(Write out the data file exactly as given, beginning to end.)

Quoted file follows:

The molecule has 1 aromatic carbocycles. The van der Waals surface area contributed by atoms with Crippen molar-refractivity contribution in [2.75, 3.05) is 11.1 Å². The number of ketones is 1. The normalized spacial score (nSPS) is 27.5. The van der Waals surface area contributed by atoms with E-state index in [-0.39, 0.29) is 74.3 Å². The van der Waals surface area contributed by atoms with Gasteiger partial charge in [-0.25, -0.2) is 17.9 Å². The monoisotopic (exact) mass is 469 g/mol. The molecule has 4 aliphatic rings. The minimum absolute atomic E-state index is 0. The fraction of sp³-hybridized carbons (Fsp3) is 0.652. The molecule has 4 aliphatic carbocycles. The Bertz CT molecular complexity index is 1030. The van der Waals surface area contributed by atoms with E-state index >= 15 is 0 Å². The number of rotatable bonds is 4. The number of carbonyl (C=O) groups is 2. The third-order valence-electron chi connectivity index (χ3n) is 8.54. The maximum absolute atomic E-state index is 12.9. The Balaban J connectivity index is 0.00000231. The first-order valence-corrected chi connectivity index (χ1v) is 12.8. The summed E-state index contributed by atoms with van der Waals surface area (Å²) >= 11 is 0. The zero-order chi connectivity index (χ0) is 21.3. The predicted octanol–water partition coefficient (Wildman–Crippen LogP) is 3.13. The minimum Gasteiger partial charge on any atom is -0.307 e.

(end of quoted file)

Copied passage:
The molecule has 1 aromatic carbocycles. The van der Waals surface area contributed by atoms with Crippen molar-refractivity contribution in [2.75, 3.05) is 11.1 Å². The number of ketones is 1. The normalized spacial score (nSPS) is 27.5. The van der Waals surface area contributed by atoms with E-state index in [-0.39, 0.29) is 74.3 Å². The van der Waals surface area contributed by atoms with Gasteiger partial charge in [-0.25, -0.2) is 17.9 Å². The monoisotopic (exact) mass is 469 g/mol. The molecule has 4 aliphatic rings. The minimum absolute atomic E-state index is 0. The fraction of sp³-hybridized carbons (Fsp3) is 0.652. The molecule has 4 aliphatic carbocycles. The Bertz CT molecular complexity index is 1030. The van der Waals surface area contributed by atoms with E-state index >= 15 is 0 Å². The number of rotatable bonds is 4. The number of carbonyl (C=O) groups is 2. The third-order valence-electron chi connectivity index (χ3n) is 8.54. The maximum absolute atomic E-state index is 12.9. The Balaban J connectivity index is 0.00000231. The first-order valence-corrected chi connectivity index (χ1v) is 12.8. The summed E-state index contributed by atoms with van der Waals surface area (Å²) >= 11 is 0. The zero-order chi connectivity index (χ0) is 21.3. The predicted octanol–water partition coefficient (Wildman–Crippen LogP) is 3.13. The minimum Gasteiger partial charge on any atom is -0.307 e.